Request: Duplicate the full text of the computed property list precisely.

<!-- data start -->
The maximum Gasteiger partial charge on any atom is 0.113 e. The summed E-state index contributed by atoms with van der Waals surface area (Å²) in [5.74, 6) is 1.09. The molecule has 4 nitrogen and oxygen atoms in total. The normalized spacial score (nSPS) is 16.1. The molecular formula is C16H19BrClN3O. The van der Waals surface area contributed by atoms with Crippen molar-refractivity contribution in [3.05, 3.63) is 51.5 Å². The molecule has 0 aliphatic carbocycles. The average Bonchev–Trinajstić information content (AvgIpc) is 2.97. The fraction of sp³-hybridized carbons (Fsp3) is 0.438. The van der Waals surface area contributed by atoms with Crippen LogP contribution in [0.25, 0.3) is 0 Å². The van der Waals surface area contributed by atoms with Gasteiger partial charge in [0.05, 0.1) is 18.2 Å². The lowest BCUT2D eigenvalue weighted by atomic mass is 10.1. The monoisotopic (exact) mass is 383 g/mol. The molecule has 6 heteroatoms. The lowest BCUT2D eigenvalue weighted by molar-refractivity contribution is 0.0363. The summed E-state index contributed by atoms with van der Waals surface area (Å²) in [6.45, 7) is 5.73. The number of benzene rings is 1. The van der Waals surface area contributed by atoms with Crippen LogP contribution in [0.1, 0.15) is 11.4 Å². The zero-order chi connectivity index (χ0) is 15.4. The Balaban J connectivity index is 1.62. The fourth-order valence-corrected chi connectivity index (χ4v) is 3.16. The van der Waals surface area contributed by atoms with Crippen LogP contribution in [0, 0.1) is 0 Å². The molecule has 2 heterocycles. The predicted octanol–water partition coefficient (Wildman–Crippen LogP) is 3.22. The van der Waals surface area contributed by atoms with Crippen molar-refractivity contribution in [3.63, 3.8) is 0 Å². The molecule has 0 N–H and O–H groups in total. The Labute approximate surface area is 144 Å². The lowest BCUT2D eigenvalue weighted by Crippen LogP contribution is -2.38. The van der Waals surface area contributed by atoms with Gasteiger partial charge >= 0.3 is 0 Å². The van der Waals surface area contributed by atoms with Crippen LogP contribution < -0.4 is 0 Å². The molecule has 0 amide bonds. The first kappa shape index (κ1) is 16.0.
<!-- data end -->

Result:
The maximum Gasteiger partial charge on any atom is 0.113 e. The summed E-state index contributed by atoms with van der Waals surface area (Å²) in [5.74, 6) is 1.09. The molecule has 4 nitrogen and oxygen atoms in total. The normalized spacial score (nSPS) is 16.1. The molecular formula is C16H19BrClN3O. The van der Waals surface area contributed by atoms with Crippen molar-refractivity contribution in [3.05, 3.63) is 51.5 Å². The molecule has 0 aliphatic carbocycles. The average Bonchev–Trinajstić information content (AvgIpc) is 2.97. The fraction of sp³-hybridized carbons (Fsp3) is 0.438. The van der Waals surface area contributed by atoms with Crippen LogP contribution in [0.25, 0.3) is 0 Å². The van der Waals surface area contributed by atoms with Gasteiger partial charge in [0.05, 0.1) is 18.2 Å². The lowest BCUT2D eigenvalue weighted by atomic mass is 10.1. The monoisotopic (exact) mass is 383 g/mol. The molecule has 6 heteroatoms. The lowest BCUT2D eigenvalue weighted by molar-refractivity contribution is 0.0363. The summed E-state index contributed by atoms with van der Waals surface area (Å²) in [6.45, 7) is 5.73. The number of benzene rings is 1. The van der Waals surface area contributed by atoms with Crippen LogP contribution in [0.1, 0.15) is 11.4 Å². The zero-order chi connectivity index (χ0) is 15.4. The Balaban J connectivity index is 1.62. The fourth-order valence-corrected chi connectivity index (χ4v) is 3.16. The van der Waals surface area contributed by atoms with Crippen LogP contribution in [0, 0.1) is 0 Å². The molecule has 2 heterocycles. The predicted octanol–water partition coefficient (Wildman–Crippen LogP) is 3.22. The van der Waals surface area contributed by atoms with Crippen molar-refractivity contribution in [3.63, 3.8) is 0 Å². The molecule has 0 N–H and O–H groups in total. The Labute approximate surface area is 144 Å². The lowest BCUT2D eigenvalue weighted by Crippen LogP contribution is -2.38. The van der Waals surface area contributed by atoms with Gasteiger partial charge >= 0.3 is 0 Å². The van der Waals surface area contributed by atoms with Crippen LogP contribution < -0.4 is 0 Å². The molecule has 0 amide bonds. The first kappa shape index (κ1) is 16.0.